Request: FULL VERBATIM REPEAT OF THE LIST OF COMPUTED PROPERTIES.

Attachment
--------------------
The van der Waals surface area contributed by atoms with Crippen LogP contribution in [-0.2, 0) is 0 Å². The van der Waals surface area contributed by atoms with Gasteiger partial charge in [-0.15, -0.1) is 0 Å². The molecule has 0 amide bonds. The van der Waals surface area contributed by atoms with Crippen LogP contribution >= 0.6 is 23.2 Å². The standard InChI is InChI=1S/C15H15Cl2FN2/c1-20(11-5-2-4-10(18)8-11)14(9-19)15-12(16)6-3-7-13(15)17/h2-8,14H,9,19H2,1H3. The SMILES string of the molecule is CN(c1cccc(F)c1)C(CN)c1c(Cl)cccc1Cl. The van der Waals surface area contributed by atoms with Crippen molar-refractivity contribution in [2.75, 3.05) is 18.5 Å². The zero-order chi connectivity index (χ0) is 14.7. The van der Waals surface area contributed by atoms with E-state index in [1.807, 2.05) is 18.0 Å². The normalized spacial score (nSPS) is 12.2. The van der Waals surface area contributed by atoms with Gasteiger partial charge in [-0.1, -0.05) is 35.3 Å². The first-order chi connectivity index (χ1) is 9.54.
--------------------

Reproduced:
The van der Waals surface area contributed by atoms with Crippen LogP contribution in [-0.2, 0) is 0 Å². The van der Waals surface area contributed by atoms with Gasteiger partial charge in [-0.15, -0.1) is 0 Å². The molecule has 0 amide bonds. The van der Waals surface area contributed by atoms with Crippen LogP contribution >= 0.6 is 23.2 Å². The standard InChI is InChI=1S/C15H15Cl2FN2/c1-20(11-5-2-4-10(18)8-11)14(9-19)15-12(16)6-3-7-13(15)17/h2-8,14H,9,19H2,1H3. The SMILES string of the molecule is CN(c1cccc(F)c1)C(CN)c1c(Cl)cccc1Cl. The van der Waals surface area contributed by atoms with Crippen molar-refractivity contribution in [2.75, 3.05) is 18.5 Å². The zero-order chi connectivity index (χ0) is 14.7. The van der Waals surface area contributed by atoms with E-state index in [1.807, 2.05) is 18.0 Å². The normalized spacial score (nSPS) is 12.2. The van der Waals surface area contributed by atoms with Gasteiger partial charge in [-0.1, -0.05) is 35.3 Å². The first-order chi connectivity index (χ1) is 9.54.